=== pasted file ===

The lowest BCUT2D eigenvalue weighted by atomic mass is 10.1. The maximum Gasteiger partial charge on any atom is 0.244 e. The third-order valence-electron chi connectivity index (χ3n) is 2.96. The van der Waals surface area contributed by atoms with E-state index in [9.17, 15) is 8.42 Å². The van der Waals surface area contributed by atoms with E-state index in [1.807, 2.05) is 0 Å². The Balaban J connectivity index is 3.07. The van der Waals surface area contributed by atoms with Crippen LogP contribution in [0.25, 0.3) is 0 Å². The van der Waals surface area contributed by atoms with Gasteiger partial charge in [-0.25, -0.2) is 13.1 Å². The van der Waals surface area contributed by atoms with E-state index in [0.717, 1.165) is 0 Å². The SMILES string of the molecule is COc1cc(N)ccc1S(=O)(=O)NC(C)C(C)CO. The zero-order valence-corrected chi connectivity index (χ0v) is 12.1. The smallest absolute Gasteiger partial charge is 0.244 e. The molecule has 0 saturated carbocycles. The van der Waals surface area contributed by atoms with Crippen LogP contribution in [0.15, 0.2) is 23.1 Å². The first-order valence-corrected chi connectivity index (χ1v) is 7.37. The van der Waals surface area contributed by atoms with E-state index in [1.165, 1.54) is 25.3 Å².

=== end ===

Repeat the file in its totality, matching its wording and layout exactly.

The lowest BCUT2D eigenvalue weighted by atomic mass is 10.1. The maximum Gasteiger partial charge on any atom is 0.244 e. The third-order valence-electron chi connectivity index (χ3n) is 2.96. The van der Waals surface area contributed by atoms with E-state index in [9.17, 15) is 8.42 Å². The van der Waals surface area contributed by atoms with E-state index in [1.807, 2.05) is 0 Å². The Balaban J connectivity index is 3.07. The van der Waals surface area contributed by atoms with Crippen LogP contribution in [0.25, 0.3) is 0 Å². The van der Waals surface area contributed by atoms with Gasteiger partial charge in [-0.25, -0.2) is 13.1 Å². The van der Waals surface area contributed by atoms with E-state index in [0.717, 1.165) is 0 Å². The SMILES string of the molecule is COc1cc(N)ccc1S(=O)(=O)NC(C)C(C)CO. The zero-order valence-corrected chi connectivity index (χ0v) is 12.1. The smallest absolute Gasteiger partial charge is 0.244 e. The molecule has 0 saturated carbocycles. The van der Waals surface area contributed by atoms with Crippen LogP contribution in [0.15, 0.2) is 23.1 Å². The first-order valence-corrected chi connectivity index (χ1v) is 7.37. The van der Waals surface area contributed by atoms with E-state index in [1.165, 1.54) is 25.3 Å².